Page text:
Recently, I came across two talks by Ruchir Sharma (Head of Emerging Markets and Chief Global Strategist at Morgan Stanley), where he outlined some key geo-economic themes for 2019 & the upcoming decade (Asia Society, NDTV). While I am a big Nassim Nicholas Taleb fan and as a result, don’t care much for macro-predictions or extrapolations by economists, I do like to follow Ruchir’s work mainly because: 1) he presents really interesting data sets, which I can use to draw my own conclusions/ implications, and 2) he is someone who deeply covers both the East and the West. I do think it’s important for both founders and early-stage investors to at least keep an eye on global geo-politico-economic themes as they do impact tech businesses over the long term.
Here are the top 10 themes as presented by Ruchir. I find the supporting datasets particularly fascinating and therefore, have included their snapshots from the NDTV video. Am also including ‘MY TAKE’ for each theme, at least wherever I have a strong view.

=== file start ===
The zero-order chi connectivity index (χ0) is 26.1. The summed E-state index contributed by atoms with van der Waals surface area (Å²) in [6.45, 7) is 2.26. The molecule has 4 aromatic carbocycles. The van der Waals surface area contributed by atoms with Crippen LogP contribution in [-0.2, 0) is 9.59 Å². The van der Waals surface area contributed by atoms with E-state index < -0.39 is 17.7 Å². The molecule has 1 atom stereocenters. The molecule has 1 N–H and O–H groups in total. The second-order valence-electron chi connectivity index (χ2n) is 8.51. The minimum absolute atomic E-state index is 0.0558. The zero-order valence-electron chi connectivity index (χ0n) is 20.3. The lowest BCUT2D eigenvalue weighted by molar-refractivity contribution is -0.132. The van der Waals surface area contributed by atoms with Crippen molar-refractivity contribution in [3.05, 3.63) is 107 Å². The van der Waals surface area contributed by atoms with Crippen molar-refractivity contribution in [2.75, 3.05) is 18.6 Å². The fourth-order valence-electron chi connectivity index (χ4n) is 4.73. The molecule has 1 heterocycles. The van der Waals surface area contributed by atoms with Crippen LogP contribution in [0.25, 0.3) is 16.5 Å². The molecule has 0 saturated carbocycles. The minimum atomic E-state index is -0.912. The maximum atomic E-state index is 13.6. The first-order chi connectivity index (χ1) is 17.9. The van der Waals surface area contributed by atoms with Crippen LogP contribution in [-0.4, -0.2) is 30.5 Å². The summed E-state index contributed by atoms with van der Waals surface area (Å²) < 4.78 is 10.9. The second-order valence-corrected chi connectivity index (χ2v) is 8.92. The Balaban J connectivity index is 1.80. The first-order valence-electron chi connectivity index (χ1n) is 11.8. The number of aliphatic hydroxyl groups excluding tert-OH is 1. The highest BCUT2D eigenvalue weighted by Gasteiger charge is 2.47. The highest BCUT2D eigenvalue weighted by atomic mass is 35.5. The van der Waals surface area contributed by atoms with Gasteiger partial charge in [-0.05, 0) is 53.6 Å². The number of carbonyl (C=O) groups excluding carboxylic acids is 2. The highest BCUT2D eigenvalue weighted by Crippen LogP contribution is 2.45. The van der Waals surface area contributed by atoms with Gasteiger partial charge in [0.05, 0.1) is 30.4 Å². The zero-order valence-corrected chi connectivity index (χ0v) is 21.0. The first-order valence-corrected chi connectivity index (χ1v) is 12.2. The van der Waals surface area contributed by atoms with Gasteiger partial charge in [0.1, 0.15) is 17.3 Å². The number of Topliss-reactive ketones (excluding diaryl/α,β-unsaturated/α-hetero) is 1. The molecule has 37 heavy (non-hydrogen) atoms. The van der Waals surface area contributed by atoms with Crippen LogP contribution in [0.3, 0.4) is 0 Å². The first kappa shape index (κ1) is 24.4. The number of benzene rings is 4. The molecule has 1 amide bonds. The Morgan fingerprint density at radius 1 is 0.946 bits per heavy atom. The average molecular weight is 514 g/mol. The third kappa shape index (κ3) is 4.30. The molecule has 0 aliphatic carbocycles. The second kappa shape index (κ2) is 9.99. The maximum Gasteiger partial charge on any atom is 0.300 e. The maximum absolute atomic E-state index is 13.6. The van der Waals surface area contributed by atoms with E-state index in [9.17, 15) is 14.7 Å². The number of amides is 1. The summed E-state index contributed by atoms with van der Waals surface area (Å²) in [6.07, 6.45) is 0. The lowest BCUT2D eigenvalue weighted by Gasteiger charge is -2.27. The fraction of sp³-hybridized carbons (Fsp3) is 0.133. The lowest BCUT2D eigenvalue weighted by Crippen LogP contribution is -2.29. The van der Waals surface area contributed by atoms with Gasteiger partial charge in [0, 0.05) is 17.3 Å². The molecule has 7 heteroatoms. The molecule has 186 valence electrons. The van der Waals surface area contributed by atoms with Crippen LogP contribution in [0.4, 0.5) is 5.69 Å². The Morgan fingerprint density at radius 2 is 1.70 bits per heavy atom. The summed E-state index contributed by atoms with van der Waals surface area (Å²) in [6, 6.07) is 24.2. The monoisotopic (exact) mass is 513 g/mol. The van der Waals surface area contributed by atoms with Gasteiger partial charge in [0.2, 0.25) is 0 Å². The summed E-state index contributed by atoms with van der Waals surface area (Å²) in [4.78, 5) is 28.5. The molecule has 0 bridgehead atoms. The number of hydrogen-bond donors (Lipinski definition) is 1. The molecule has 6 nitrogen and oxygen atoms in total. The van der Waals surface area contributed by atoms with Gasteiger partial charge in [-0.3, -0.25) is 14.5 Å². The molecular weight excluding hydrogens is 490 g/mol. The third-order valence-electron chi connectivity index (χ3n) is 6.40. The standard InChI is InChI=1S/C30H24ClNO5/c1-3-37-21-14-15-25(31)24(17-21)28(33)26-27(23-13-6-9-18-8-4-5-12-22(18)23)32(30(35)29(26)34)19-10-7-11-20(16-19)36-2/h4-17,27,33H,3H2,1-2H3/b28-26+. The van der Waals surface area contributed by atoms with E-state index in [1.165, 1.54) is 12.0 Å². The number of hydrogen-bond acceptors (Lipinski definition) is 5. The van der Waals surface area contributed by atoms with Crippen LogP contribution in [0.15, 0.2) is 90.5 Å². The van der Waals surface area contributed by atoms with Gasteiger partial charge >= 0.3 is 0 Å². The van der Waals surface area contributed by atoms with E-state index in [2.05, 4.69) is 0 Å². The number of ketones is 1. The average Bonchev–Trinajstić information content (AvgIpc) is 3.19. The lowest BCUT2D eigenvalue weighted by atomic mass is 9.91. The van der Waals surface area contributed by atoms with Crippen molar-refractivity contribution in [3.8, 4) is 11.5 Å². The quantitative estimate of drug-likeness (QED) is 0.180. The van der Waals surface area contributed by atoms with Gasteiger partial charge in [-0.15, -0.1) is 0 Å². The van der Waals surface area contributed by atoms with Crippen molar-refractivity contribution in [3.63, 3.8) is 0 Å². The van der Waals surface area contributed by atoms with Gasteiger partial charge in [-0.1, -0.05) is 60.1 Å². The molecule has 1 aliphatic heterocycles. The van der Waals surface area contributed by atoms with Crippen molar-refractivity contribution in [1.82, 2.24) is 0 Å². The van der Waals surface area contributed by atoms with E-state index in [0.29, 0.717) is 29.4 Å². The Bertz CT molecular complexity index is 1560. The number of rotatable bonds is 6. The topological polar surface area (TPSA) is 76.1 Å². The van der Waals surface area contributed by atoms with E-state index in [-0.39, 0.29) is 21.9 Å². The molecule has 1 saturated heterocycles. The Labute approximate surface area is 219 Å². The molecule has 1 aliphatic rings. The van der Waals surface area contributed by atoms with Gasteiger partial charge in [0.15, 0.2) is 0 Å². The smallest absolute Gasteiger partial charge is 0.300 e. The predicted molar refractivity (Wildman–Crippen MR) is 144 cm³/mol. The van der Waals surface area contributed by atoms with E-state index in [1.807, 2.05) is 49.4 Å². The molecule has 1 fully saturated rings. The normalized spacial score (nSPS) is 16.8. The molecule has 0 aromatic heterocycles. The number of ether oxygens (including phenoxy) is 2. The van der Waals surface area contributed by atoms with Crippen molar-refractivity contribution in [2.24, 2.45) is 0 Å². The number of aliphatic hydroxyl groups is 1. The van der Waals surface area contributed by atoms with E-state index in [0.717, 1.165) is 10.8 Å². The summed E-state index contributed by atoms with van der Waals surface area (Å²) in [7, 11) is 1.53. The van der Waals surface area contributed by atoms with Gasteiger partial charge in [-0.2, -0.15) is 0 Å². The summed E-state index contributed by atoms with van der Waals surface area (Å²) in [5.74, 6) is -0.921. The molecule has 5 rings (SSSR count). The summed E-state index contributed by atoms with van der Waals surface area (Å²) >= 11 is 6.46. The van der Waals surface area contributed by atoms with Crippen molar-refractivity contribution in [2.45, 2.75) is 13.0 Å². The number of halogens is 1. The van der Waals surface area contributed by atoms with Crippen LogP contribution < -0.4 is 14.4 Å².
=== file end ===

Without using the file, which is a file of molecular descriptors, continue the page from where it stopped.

- Peak America — Is America’s Decade Coming to an End?
This decade has clearly been America’s — as per Ruchir, while the US economy is ~25% of global GDP, its stock market cap is ~55% of global stock market value. Over last decade, while most major stock markets globally have given flat or minimal returns, the US stock market has tripled in value and is at a 100 year high compared to rest of the world.
Interestingly, Ruchir has identified a trend wherein every decade has some sort of a global economic theme that dominates investor interest. However, that theme never gets repeated in the following decade. As per his analysis, the US has ‘peaked’ in both economic and financial terms, and therefore, could see a slowdown starting 2019 and spilling over to the next decade.